Classical Indian Painting

Classical Indian Paintings - an ode to the rich history of art in India - are divided into Rajput, Mughal, Deccani, Pahari and other schools, each having their signature stylisations. These paintings, across all the various schools display a strong connection with nature, people and early Indian culture and tradition. Although these pictures seen at a glance, are easily recognized as Indian in origin, they are a confluence of various cultures and traditions. This genre of classical Indian art is also an important window into the past, as the images reliably depict the surroundings and milieu around the time of their execution.

The tradition of Indian miniature painting finds its beginnings around the 7th century ACE. Appearing as text illustrations, these paintings emerged primarily in Jain and Buddhist palm leaf manuscripts. Reaching a high level of sophistication in 15th century, the style grew steadily, sustaining its similarity with other schools of miniature painting while articulating a unique aesthetics of its own. The schools of miniature painting consist of two broad variants – the first centred on Islamic elements unique to Iran and Turkey, and the second an indigenous tradition of India. Indian miniature paintings are famed for its diverse qualities – its myriad themes, subtle aesthetics, stylistic diversity, sensuality, religiosity and the opulent life of the royals to name a few.

Mughal painting sprouted and grew during the Mughal Empire (16th to 19th centuries). It was exclusive to the nobles and royalty its development depended, to a great extent on, the patronage of this class of society. With its origins in Central Asia, the Mughal empire was heavily influenced by Persian cultural trends, which was taken to new heights in India. The paintings are known for its subtlety and appreciation of historical or quasi-scientific themes in nature. Its scientific quality ensured that the paintings were largely secular in nature, consisting of allusions to natural life, literature and the routines of royalty. The Mughals were best known for their fusion of Indo-Islamic culture, and early Emperors — particularly Akbar (1556-1605) — commissioned paintings to illustrate Hindu epics as well as various Persian texts.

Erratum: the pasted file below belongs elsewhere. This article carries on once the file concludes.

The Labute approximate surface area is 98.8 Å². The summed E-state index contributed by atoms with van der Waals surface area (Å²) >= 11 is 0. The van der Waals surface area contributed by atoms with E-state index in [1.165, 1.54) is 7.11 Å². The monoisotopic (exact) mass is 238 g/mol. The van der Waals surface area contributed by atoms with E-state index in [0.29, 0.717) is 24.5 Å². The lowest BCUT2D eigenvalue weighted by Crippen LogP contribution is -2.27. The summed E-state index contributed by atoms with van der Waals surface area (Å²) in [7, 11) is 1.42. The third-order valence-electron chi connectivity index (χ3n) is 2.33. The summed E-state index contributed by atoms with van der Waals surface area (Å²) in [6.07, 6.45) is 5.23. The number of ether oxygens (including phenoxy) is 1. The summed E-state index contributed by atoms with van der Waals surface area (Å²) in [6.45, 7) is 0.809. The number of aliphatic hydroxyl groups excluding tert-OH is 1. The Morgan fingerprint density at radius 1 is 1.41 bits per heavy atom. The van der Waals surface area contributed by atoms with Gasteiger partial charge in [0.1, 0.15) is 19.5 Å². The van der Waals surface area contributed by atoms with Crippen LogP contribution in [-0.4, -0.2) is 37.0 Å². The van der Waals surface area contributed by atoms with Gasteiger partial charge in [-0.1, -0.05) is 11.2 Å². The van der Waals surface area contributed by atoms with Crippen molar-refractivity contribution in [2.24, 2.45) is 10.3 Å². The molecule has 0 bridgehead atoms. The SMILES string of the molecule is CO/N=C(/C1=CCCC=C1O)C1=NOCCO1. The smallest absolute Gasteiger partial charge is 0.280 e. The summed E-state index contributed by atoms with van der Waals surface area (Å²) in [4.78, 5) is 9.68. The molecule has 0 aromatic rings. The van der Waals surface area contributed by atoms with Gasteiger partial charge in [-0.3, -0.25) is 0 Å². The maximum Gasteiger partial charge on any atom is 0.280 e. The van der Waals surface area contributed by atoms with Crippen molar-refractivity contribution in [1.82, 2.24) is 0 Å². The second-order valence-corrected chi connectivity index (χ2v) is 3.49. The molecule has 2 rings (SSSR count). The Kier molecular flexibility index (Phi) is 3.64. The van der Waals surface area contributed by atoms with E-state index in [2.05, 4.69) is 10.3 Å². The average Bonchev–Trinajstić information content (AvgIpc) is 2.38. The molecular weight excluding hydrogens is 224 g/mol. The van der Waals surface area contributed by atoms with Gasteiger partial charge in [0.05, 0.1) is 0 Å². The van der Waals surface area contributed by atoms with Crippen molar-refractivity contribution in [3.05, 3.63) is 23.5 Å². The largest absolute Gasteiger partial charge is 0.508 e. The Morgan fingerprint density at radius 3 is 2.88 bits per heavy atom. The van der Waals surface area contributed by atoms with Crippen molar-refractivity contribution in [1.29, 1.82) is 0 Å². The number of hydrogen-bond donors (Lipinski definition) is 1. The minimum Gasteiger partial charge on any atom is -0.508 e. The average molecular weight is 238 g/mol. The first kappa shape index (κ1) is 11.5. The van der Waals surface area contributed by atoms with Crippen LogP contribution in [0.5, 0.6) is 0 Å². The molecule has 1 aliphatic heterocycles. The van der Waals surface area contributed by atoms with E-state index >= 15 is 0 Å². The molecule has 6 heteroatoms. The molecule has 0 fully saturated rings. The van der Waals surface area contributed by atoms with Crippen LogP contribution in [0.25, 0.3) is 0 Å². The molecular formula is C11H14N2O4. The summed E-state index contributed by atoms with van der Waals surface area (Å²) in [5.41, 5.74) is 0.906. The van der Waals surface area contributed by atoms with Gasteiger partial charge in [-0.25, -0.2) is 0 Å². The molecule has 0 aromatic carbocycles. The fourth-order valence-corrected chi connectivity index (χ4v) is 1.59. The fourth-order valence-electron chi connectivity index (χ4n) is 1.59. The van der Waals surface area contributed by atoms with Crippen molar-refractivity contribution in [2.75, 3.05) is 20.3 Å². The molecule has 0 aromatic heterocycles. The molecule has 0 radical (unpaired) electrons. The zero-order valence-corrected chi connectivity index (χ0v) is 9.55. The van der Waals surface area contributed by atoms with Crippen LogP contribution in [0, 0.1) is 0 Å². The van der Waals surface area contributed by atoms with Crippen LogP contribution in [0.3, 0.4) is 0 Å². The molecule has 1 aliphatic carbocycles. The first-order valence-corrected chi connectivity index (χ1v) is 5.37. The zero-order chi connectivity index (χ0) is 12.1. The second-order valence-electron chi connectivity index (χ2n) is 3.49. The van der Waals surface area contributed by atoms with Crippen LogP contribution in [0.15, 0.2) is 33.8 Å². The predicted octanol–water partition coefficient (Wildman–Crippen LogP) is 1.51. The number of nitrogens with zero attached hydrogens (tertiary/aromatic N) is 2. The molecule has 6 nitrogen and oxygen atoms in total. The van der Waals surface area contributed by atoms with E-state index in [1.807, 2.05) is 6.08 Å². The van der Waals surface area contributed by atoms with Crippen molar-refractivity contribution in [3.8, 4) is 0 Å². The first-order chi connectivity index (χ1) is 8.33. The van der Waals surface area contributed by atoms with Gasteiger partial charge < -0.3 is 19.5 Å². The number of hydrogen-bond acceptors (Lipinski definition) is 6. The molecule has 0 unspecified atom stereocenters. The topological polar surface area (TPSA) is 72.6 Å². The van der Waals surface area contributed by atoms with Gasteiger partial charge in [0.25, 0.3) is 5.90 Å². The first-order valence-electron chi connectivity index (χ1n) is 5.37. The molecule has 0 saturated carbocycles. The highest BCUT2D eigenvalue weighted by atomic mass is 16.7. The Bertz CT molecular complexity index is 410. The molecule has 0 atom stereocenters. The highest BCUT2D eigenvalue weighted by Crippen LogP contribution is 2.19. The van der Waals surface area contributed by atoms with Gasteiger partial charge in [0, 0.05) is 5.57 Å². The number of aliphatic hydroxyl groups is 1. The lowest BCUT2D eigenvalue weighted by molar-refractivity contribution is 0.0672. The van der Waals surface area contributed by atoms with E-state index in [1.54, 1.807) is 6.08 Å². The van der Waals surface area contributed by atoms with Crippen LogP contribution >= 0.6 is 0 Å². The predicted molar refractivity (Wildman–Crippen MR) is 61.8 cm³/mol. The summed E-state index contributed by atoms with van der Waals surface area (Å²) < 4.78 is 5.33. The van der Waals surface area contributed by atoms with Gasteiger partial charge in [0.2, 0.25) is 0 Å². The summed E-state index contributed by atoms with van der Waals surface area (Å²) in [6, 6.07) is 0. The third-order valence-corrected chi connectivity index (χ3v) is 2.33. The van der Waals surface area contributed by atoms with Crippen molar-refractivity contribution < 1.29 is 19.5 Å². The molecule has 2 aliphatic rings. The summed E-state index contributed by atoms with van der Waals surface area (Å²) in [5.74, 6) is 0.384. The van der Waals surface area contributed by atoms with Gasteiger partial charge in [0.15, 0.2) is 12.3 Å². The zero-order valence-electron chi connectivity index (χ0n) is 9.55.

The Rajasthani School emerges around the 16th century as an off shoot of the early Mewar paintings. Later several states of Rajasthan had developed their own individual styles of painting, the most prominent amongst them were Kota, Bundi, Bikaner, Kishangarh and Mewar and Jaipur. Rajputs of the time, who patronised the art to a great extent, ensured that it featured themes of religion and literature in a distinct sense. Once Rajasthani Miniature painting came into being, it progressed quickly under local painters. While the influence of the Mughal style was unmistakable, the style retained its unique lyrical temperament and classical worldview.

At the close of the 7th century, the Pahari school of painting developed in the Hills of Punjab, which, at the time, grew in the margins of mainstream culture and art. The lively and romantic school of Pahari miniaturists produced some of the finest religious scenes, offering a glimpse of the daily mind and sentiment of India. The earliest Pahari School of miniature painting is called Basholi. Basholi had produced some wonderful portraits and is famed for its Rasamanjari series. Pahari art, produced in Kangra under Raja Sansar Chand is known for its pronounced rhythmic quality. The Vaishnavite tradition of Hinduism, celebrating the love of Radha and Krishna, bears its distinct stamp of the Kangra style.

Deccani painting grew almost simultaneously with Mughal art, with Ahmednagar, Golkonda, Bijapur, and subsequently Hyderabad as its centres. Most of the painters working at these courts were immigrants of Turkey, Iran and Europe, and had brought with them their artistic idioms and skills. Deccani art attained a great maturity in form and sophistication, acquiring the same regard as Mughal paintings.